Sazerac at first alleged that the labeling on the left, for Stout’s beer-type product, is way too similar to Fireball’s appearance, as used for many years on its top-selling Fireball cinnamon whisky. Sazerac’s lawsuit is no big surprise because Sazerac is quite aggressive, Fireball has a lot worth protecting, and umm the products do look quite a lot alike to this casual observer. Stout tends to say the products are not alike (only one has a glass bottle, a devil, is beer-like, is American). But even Stout does not go too far in saying the products don’t look alike.
Sazerac’s claims are barred because the term “fire” and all of the claimed elements of the alleged FIREBALL Trade Dress described in the Complaint are used so frequently by third parties in connection with products characterized by a cinnamon or spicy hot taste that consumers do not perceive them as identifying or signifying any particular source. The use of “fireball” to mean a spicy hot cinnamon flavor is widespread across all manner of foods and beverages, including alcoholic beverages. For example, Atomic Fireballs [were] introduced in 1954. The term “fire” is commonly used to refer to … drinks that have a cinnamon taste. Likewise, the use of “hot” colors such as yellow, orange, and red used with black, along with images of flames, other fire-related imagery, demons, or the devil himself, are so common as to be the norm in the packaging and promotion of cinnamon-flavored and hot and spicy products. The use of clear bottles to sell alcohol beverages is ubiquitous. The use of red caps is common.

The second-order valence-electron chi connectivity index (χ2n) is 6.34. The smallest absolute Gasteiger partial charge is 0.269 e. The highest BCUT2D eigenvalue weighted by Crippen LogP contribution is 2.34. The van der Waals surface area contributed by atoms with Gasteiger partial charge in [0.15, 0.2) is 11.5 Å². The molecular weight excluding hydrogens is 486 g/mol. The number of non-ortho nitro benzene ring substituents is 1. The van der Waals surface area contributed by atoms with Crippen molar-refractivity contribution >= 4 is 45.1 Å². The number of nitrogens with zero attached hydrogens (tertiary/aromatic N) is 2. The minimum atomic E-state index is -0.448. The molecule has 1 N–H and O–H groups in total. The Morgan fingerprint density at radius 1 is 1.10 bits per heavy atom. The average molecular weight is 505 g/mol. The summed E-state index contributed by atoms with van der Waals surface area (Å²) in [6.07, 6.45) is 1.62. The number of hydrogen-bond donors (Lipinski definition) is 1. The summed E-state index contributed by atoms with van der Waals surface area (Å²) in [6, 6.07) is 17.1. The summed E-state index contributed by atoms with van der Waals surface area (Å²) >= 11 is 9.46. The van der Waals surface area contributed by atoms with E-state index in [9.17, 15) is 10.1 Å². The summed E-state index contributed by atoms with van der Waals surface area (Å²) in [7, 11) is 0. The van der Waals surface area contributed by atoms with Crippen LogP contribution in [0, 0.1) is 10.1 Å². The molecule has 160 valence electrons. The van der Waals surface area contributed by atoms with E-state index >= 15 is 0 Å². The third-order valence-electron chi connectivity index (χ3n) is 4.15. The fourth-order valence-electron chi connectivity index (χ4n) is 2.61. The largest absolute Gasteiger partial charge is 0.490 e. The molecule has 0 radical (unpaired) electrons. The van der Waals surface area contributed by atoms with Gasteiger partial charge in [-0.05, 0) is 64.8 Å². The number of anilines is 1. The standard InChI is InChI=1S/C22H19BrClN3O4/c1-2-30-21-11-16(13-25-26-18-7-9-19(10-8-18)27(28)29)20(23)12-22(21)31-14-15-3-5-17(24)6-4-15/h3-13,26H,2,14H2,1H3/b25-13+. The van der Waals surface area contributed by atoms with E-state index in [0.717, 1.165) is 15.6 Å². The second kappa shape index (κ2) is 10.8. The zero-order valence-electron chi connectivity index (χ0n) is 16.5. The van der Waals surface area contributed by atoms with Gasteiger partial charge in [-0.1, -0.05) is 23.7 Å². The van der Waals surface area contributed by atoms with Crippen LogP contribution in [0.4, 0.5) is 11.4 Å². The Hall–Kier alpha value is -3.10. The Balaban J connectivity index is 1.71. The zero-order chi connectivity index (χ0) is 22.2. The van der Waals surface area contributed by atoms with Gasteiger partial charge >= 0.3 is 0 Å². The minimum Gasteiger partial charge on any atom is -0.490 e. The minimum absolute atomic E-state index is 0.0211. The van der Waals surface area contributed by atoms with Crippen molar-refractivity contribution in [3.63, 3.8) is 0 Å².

Stout then shows pictures for 17 products with such elements. I am not sure if this helps or hurts because — while the other ones do share many common elements, they don’t really look like Fireball to the same extent as the product at issue. Stout goes on to set out no less than 24 defenses, and three counterclaims. Stout attempts to characterize the Sazerac image as a dragon, even though it has plenty in common with your garden variety devil (tail, generally fearsome look).
Trying to get off the defensive and onto some offensive ground, Stout’s first counterclaim is — no dragon, no infringement. Stout’s second counterclaim is, it’s tough to see a dragon without a tail. Third, Stout alleges its FIRE FLASK trademark “does not infringe any enforceable trademark rights owned or licensed by Sazerac. Accordingly, Stout Brewing is entitled to declaratory judgment of non-infringement… .”
I have a bold prediction. Fireball will not be changing its labeling anytime soon, and Fire Flask will.